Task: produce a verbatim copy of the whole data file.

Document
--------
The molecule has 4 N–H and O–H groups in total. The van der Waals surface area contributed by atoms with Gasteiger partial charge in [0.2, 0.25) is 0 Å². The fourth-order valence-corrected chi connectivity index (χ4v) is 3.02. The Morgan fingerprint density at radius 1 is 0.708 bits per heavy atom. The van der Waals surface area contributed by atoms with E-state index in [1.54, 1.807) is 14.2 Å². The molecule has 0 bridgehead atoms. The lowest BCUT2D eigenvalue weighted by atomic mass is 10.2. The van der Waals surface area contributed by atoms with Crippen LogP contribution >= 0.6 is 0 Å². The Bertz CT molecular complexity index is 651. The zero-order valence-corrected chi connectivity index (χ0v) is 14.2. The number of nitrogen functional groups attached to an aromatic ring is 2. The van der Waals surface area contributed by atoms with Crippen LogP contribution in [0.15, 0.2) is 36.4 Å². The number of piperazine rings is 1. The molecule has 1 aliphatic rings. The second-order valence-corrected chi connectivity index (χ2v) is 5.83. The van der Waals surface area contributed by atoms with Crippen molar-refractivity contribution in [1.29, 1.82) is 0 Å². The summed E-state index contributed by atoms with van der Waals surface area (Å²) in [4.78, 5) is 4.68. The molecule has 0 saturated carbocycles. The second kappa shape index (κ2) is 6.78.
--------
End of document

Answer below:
The molecule has 4 N–H and O–H groups in total. The van der Waals surface area contributed by atoms with Gasteiger partial charge in [0.2, 0.25) is 0 Å². The fourth-order valence-corrected chi connectivity index (χ4v) is 3.02. The Morgan fingerprint density at radius 1 is 0.708 bits per heavy atom. The van der Waals surface area contributed by atoms with E-state index in [1.54, 1.807) is 14.2 Å². The molecule has 0 bridgehead atoms. The lowest BCUT2D eigenvalue weighted by atomic mass is 10.2. The van der Waals surface area contributed by atoms with Crippen LogP contribution >= 0.6 is 0 Å². The Bertz CT molecular complexity index is 651. The zero-order valence-corrected chi connectivity index (χ0v) is 14.2. The number of nitrogen functional groups attached to an aromatic ring is 2. The van der Waals surface area contributed by atoms with Crippen LogP contribution in [0.15, 0.2) is 36.4 Å². The number of piperazine rings is 1. The molecule has 1 aliphatic rings. The second-order valence-corrected chi connectivity index (χ2v) is 5.83. The van der Waals surface area contributed by atoms with Crippen molar-refractivity contribution in [1.29, 1.82) is 0 Å². The summed E-state index contributed by atoms with van der Waals surface area (Å²) in [4.78, 5) is 4.68. The molecule has 0 saturated carbocycles. The second kappa shape index (κ2) is 6.78.